Tuesday, July 29, 2008

Ruby Unit Converting Hash

I'm currently working on a project where I need to convert from things in one set of units to any other set of units ( eg centimeters to inches and so forth)

I had a bunch of small helper functions to convert from X to Y, but these kept growing every time we needed to handle something which hadn't been anticipated.

This kind of thing is also exponential, as if we have 4 'unit types' and we add a 5th one, we need to add 8 new methods to convert each other type to and from the new type

A few hours of refactoring later, I have this, which I think is kind of cool, and will enable me to delete dozens of small annoying meters_to_pts methods all over the place.

Disclaimer: This is definitely not good OO. A hash is not and never should be a unit converter. In the production code I will refactor this to build an actual Unit Converter class which stores a hash internally :-)

# Builds a unit converter object given the specified relationships
# converter = UnitConverter.create({
#  # to convert FROM a TO B, multiply by C
#  :pts    => {:inches => 72},
#  :inches => {:feet   => 12},
#  :cm     => {:inches => 2.54, 
#              :meters => 100},
#  :mm     => {:cm     => 10},
# })
# You can then do
# converter.convert(2, :feet, :inches) 
# => 24
# The interesting part is, it will follow any links which can be inferred
# and also generate inverse relationships, so you can also (with the exact same hash) do
# converter.convert(2, :meters, :pts) # relationship inferred from meters => cm => inches => pts
# => 5669.29133858268
class UnitConverter < Hash
  # Create a conversion hash, and populate with derivative and inverse conversions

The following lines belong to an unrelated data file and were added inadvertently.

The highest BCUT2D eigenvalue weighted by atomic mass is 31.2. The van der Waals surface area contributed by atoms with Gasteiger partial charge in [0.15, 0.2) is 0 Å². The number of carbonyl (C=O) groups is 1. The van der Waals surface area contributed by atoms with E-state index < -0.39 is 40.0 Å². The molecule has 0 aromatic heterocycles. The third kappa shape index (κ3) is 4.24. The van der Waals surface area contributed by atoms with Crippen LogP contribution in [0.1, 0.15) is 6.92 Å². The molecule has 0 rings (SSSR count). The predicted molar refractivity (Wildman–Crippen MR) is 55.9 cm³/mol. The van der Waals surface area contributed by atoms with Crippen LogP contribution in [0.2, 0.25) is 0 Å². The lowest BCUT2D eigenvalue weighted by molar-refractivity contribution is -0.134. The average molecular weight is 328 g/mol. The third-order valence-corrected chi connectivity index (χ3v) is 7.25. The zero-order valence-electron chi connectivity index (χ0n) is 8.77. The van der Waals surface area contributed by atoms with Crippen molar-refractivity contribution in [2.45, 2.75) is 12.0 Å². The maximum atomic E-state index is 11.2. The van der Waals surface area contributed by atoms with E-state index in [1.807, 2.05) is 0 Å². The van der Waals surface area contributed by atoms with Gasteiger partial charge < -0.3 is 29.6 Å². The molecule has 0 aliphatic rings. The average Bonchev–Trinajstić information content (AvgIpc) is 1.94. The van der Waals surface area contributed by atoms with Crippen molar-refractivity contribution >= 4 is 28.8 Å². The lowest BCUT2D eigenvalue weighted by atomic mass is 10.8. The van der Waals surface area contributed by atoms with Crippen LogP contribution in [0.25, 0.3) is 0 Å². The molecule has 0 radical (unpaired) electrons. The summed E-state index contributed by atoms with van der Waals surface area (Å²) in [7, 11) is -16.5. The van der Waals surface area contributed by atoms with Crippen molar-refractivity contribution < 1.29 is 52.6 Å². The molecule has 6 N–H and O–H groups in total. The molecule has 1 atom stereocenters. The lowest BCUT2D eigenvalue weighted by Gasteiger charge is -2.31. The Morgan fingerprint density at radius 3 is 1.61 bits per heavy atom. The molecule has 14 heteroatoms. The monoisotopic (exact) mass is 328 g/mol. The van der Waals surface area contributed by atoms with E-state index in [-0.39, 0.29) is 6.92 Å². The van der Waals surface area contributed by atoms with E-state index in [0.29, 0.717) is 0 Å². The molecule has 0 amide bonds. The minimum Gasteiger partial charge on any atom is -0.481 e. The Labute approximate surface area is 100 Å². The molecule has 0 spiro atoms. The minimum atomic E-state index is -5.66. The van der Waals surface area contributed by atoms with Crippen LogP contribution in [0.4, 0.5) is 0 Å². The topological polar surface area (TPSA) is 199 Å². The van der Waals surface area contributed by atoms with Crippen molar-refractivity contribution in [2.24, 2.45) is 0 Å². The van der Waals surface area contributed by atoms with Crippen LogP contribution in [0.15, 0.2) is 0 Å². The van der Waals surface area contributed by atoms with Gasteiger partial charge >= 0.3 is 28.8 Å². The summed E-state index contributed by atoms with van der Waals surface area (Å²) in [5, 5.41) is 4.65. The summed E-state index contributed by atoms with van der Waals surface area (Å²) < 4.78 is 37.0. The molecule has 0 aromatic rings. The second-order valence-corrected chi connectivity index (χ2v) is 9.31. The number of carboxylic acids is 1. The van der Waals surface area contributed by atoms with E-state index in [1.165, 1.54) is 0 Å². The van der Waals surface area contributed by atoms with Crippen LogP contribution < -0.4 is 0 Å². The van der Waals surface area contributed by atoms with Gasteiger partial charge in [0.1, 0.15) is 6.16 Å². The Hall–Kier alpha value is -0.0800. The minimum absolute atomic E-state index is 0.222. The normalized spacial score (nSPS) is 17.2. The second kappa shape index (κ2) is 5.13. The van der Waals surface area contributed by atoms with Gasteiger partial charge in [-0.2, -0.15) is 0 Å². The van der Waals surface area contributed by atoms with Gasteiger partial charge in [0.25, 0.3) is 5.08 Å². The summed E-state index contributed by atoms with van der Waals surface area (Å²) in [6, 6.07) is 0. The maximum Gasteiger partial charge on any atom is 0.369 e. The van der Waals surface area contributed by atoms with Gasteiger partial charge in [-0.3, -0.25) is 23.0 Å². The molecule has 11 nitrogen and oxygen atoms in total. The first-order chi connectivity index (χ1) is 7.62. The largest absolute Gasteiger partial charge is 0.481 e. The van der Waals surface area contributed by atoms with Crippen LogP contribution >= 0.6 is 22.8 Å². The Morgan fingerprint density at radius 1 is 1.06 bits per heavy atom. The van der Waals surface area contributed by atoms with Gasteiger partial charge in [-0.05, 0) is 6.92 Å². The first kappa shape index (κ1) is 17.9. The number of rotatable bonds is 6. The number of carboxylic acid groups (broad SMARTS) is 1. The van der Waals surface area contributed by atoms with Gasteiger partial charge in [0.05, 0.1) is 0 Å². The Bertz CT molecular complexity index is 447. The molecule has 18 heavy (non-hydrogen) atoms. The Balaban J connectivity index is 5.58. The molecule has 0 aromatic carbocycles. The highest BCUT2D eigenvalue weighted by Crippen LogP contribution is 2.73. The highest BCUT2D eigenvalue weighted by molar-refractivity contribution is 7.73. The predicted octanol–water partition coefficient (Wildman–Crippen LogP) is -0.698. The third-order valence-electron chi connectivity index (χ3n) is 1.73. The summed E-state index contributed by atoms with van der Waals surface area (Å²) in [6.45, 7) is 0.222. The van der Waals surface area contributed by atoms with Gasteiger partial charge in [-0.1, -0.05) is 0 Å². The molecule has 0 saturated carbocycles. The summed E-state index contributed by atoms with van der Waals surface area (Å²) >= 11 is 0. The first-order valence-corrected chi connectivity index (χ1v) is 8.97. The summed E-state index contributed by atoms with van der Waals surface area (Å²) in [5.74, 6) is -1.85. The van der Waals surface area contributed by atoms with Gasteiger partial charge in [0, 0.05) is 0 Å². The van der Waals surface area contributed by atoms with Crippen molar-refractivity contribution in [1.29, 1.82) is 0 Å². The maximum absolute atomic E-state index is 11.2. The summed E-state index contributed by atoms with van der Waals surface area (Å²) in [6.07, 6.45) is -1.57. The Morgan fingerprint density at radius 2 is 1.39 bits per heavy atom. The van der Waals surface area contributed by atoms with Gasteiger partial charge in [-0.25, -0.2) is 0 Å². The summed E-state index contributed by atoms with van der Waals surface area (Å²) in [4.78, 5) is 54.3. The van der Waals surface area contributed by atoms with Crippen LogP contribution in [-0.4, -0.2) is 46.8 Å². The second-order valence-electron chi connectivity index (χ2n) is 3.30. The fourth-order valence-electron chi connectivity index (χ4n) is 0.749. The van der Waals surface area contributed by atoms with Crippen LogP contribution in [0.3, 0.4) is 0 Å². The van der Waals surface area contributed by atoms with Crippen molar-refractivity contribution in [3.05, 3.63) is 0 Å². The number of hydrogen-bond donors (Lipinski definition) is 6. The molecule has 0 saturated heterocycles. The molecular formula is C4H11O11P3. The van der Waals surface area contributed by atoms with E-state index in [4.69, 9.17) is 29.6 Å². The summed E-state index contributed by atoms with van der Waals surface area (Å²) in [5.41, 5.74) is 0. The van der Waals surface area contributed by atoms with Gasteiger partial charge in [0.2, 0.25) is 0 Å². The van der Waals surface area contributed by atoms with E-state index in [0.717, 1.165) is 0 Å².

def self.create( hsh )
    returning new(hsh) do |h|
      # build and merge the matching inverse conversions
      h.recursive_merge! h.build_inverse_conversions
      # build and merge implied conversions until we've merged them all
      while (convs = h.build_implied_conversions) && convs.any?
        h.recursive_merge!( convs )
  # just create a simple conversion hash, don't build any implied or inverse conversions
  def initialize( hsh )
    merge!( hsh )
  # Helper method which does self.inject but flattens the nested hashes so it yields with |memo, from, to, rate|
  def inject_tuples(&block)
    h = Hash.new{ |h, key| h[key] = {} }
    self.inject(h) do |m, (from, x)|
      x.each do |to, rate|
        yield m, from, to, rate
  # Builds any implied conversions and returns them in a new hash
  # If no *new* conversions can be implied, will return an empty hash
  # For example
  # {:mm => {:cm => 10}, :cm => {:meters => 100}} implies {:mm => {:meters => 1000 }}
  # so that will be returned
  def build_implied_conversions
    inject_tuples do |m, from, to, rate|
      if link = self[to]
        link.each do |link_to, link_rate|
          # add the implied conversion to the 'to be added' list, unless it's already contained in +self+,
          # or it's converting the same thing (inches to inches) which makes no sense
          if (not self[from].include?(link_to)) and (from != link_to)
            m[from][link_to] = rate * link_rate 
  # build inverse conversions
  def build_inverse_conversions
    inject_tuples do |m, from, to, rate|
      m[to][from] = 1.0/rate
  # do the actual conversion
  def convert( value, from, to )
    value * self[to][from]

I'm not sure if deriving it from Hash is the right way to go, but it basically is just a big hash full of all the inferred conversions, so I'll leave it at that.


Woops, this code requires 'returning' which is part of rails' ActiveSupport, and an extension to the Hash class called recursive_merge!, which I found on an internet blog comment somewhere (so it's only fitting that I share back with this unitconverter)

Code for recursive_merge

class Hash
  def recursive_merge(hsh)
    self.merge(hsh) do |key, oldval, newval|
      oldval.is_a?(Hash) ? 
        oldval.recursive_merge(newval) :
  def recursive_merge!(hsh)
    self.merge!(hsh) do |key, oldval, newval|
      oldval.is_a?(Hash) ? 
        oldval.recursive_merge!(newval) :

Code for returning

class Object
  def returning( x )
    yield x

Monday, July 14, 2008


I'm rspeccing some REST controllers which return XML, and wanting to use XPath to validate the responses.